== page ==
UTSA, UTHSC researchers named finalists for UT System chancellor's award

Guangming Zhong and Bernard Arulanadam
Ashlesh Murthy

Top photo: Guangming Zhong and Bernard Arulanandam
Bottom photo: Ashlesh Murthy

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(April 13, 2010)--For research which led to a licensing agreement with Merck and Company to develop a chlamydia vaccine, Bernard Arulanandam, UTSA professor of microbiology and immunology; Ashlesh Murthy, Ph.D. '06, UTSA research assistant professor; and Guangming Zhong, M.D., UT Health Science Center and San Antonio professor of microbiology and immunology, were named one of three finalist groups in the University of Texas System Chancellor's Entrepreneurship and Innovation Awards program. The three groups of finalists were honored last month in Arlington, Texas.

"Doctors Murthy, Zhong and I were very humbled when we learned we were finalists in the Chancellor's Entrepreneurship and Innovation Awards program," said Arulanandam, who with Murthy belongs to the UTSA South Texas Center for Emerging Infectious Diseases. "We have been working for years in the laboratory to develop an effective vaccine candidate to prevent chlamydia infections. It means so much to us to be recognized for our efforts."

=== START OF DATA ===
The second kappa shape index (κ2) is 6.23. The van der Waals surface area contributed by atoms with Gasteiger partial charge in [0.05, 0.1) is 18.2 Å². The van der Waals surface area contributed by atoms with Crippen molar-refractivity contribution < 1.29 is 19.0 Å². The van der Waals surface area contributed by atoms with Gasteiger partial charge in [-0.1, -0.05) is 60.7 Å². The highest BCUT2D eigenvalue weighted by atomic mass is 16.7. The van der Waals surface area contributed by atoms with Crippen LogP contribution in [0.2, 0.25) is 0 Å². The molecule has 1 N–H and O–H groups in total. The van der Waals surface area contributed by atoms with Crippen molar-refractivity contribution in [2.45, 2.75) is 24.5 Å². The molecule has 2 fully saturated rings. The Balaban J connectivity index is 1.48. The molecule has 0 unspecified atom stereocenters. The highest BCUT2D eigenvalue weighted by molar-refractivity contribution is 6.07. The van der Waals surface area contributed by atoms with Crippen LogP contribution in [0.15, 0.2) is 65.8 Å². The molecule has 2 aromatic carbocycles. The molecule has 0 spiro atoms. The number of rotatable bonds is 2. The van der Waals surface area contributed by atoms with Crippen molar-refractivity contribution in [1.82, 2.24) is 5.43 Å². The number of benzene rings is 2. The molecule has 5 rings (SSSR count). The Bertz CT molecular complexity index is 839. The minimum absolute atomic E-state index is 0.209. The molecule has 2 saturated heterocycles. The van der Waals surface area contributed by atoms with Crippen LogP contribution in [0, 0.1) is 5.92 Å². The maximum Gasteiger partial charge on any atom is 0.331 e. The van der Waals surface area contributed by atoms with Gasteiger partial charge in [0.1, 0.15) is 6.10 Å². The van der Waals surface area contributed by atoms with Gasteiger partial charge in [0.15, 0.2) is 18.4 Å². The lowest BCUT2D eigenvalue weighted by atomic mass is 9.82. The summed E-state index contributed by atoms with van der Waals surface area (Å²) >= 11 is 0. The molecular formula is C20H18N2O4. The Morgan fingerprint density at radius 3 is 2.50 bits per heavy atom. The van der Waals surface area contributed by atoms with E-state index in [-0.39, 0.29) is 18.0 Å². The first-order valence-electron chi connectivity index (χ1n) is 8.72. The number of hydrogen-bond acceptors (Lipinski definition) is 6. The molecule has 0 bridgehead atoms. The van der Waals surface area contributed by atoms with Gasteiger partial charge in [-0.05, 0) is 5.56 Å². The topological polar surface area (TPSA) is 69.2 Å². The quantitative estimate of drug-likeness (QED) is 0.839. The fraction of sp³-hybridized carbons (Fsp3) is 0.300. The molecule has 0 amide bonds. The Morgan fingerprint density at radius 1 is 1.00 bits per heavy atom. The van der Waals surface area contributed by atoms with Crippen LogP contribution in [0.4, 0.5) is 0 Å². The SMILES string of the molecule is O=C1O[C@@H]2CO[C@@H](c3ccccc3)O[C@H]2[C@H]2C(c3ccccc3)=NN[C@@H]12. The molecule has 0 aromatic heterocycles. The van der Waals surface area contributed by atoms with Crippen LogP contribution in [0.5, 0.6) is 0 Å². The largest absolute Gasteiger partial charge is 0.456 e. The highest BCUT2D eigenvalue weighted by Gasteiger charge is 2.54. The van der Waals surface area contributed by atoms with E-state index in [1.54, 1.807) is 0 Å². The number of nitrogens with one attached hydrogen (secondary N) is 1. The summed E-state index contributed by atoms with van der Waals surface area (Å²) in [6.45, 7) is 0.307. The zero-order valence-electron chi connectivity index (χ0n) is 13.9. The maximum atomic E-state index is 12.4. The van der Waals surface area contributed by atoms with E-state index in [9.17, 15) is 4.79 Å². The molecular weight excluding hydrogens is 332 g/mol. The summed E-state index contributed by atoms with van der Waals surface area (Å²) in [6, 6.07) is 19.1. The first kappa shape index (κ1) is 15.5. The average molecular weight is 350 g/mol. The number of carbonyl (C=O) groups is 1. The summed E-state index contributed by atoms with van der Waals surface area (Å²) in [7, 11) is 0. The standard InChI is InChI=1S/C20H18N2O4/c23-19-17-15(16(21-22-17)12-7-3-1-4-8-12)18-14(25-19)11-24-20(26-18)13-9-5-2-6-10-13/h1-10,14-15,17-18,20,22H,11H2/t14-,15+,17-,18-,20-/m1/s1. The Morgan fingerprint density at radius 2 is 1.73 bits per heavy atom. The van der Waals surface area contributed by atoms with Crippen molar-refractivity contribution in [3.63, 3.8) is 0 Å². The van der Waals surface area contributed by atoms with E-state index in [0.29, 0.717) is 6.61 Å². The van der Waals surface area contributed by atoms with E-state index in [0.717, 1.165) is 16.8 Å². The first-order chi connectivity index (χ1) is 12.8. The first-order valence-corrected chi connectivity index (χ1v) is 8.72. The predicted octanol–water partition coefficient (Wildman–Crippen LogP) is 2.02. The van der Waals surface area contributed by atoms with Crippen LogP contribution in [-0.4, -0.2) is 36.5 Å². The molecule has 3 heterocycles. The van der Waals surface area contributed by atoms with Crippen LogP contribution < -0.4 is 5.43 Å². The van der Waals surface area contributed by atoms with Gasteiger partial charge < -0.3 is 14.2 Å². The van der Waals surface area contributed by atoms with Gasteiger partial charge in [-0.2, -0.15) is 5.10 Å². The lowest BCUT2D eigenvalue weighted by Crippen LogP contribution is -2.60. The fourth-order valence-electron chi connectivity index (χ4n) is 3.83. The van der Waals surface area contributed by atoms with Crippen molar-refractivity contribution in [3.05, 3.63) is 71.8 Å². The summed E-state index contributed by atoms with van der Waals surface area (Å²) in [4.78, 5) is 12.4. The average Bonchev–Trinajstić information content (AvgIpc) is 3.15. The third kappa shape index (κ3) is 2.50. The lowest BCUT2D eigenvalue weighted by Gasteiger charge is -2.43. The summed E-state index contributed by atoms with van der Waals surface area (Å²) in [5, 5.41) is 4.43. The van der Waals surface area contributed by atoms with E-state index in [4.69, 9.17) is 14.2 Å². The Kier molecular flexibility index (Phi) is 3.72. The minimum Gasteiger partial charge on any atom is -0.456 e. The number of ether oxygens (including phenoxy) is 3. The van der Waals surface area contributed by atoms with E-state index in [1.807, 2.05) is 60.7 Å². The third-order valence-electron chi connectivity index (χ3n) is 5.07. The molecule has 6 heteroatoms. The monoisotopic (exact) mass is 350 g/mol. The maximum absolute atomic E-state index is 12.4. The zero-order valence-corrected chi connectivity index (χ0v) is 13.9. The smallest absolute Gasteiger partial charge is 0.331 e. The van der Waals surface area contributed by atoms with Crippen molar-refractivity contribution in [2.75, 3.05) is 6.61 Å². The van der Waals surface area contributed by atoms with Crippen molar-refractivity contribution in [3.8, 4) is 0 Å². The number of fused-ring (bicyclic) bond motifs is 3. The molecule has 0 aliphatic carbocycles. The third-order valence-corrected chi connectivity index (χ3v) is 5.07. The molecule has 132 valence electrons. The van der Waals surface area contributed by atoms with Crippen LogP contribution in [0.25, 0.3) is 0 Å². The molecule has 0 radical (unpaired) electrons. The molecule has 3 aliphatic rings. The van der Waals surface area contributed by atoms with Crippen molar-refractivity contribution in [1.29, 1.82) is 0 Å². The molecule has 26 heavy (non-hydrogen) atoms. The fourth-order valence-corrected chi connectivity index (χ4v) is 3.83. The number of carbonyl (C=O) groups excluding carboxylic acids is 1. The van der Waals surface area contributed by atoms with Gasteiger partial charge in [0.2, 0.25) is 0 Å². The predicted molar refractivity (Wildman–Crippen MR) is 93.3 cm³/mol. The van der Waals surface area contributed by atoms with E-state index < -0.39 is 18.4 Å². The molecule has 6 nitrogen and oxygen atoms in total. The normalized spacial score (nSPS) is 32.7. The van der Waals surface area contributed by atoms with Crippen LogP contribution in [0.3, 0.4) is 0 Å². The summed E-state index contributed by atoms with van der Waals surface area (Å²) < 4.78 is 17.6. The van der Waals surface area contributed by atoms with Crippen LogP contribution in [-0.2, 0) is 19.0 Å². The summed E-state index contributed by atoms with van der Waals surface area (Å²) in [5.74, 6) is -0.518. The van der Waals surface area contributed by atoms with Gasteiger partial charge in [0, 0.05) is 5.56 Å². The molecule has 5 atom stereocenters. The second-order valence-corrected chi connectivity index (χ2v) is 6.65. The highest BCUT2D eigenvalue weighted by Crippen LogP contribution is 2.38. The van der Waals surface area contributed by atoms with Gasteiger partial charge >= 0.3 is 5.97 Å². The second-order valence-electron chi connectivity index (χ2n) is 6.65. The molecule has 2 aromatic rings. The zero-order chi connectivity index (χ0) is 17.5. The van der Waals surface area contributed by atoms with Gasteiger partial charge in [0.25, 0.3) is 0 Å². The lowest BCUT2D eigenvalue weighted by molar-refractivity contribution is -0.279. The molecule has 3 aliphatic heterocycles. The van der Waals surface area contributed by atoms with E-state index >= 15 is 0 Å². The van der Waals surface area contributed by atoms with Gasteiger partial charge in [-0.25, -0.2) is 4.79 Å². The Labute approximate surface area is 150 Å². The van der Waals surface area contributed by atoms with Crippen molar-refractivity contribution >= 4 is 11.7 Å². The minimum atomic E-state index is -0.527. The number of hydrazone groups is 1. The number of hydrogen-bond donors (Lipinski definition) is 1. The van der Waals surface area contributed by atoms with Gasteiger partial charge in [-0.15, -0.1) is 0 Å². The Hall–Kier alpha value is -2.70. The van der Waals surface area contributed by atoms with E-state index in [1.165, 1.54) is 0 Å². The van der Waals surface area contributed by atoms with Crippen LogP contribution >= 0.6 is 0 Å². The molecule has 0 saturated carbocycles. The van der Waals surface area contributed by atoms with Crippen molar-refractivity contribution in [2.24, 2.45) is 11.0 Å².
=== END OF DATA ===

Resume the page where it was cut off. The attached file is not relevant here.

"This kind of recognition and encouragement goes a long way in motivating young faculty to achieve excellence," said Murthy.

Caused by the bacterium Chlamydia trachomatis, chlamydia is the most frequently reported sexually transmitted disease in the United States. According to the Centers for Disease Control and Prevention, nearly 2.3 million people between ages 14 and 39 are infected with the bacterium, which can lead to pelvic inflammatory disease, ectopic pregnancy, serious complications for newborn infants and infertility.

South Texas Technology Management (STTM), UTSA and UTHSC nominated Arulanandam, Murthy and Zhong for the UT System chancellor's award to recognize their collaborative research, which demonstrates that a vaccine composed of a select group of recombinant C. trachomatis antigens can accelerate clearance of genital chlamydial infections and preserve female reproductive function in animals.